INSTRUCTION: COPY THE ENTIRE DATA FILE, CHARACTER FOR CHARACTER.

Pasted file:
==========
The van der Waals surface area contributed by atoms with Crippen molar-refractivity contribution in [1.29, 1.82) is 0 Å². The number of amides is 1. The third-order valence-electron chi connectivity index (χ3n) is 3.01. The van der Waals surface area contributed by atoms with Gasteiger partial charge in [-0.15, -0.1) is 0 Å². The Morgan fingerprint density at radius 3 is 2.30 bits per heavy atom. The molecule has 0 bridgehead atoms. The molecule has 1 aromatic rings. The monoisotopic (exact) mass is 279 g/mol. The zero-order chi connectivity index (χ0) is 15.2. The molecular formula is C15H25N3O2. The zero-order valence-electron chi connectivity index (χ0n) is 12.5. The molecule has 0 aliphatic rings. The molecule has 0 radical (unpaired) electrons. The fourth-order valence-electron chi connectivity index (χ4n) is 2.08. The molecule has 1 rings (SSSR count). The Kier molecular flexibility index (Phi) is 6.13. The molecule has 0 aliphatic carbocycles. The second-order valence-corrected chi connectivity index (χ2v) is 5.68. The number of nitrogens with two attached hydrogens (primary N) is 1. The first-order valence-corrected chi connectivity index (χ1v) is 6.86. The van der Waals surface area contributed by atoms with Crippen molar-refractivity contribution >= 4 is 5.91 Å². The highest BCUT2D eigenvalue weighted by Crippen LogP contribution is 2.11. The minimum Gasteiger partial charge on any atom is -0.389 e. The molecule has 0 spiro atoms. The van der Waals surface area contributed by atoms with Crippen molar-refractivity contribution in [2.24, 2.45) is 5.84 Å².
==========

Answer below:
The van der Waals surface area contributed by atoms with Crippen molar-refractivity contribution in [1.29, 1.82) is 0 Å². The number of amides is 1. The third-order valence-electron chi connectivity index (χ3n) is 3.01. The van der Waals surface area contributed by atoms with Gasteiger partial charge in [-0.15, -0.1) is 0 Å². The Morgan fingerprint density at radius 3 is 2.30 bits per heavy atom. The molecule has 0 bridgehead atoms. The molecule has 1 aromatic rings. The monoisotopic (exact) mass is 279 g/mol. The zero-order chi connectivity index (χ0) is 15.2. The molecular formula is C15H25N3O2. The zero-order valence-electron chi connectivity index (χ0n) is 12.5. The molecule has 0 aliphatic rings. The molecule has 0 radical (unpaired) electrons. The fourth-order valence-electron chi connectivity index (χ4n) is 2.08. The molecule has 1 rings (SSSR count). The Kier molecular flexibility index (Phi) is 6.13. The molecule has 0 aliphatic carbocycles. The second-order valence-corrected chi connectivity index (χ2v) is 5.68. The number of nitrogens with two attached hydrogens (primary N) is 1. The first-order valence-corrected chi connectivity index (χ1v) is 6.86. The van der Waals surface area contributed by atoms with Crippen molar-refractivity contribution >= 4 is 5.91 Å². The highest BCUT2D eigenvalue weighted by Crippen LogP contribution is 2.11. The minimum Gasteiger partial charge on any atom is -0.389 e. The molecule has 0 spiro atoms. The van der Waals surface area contributed by atoms with Crippen molar-refractivity contribution in [2.24, 2.45) is 5.84 Å².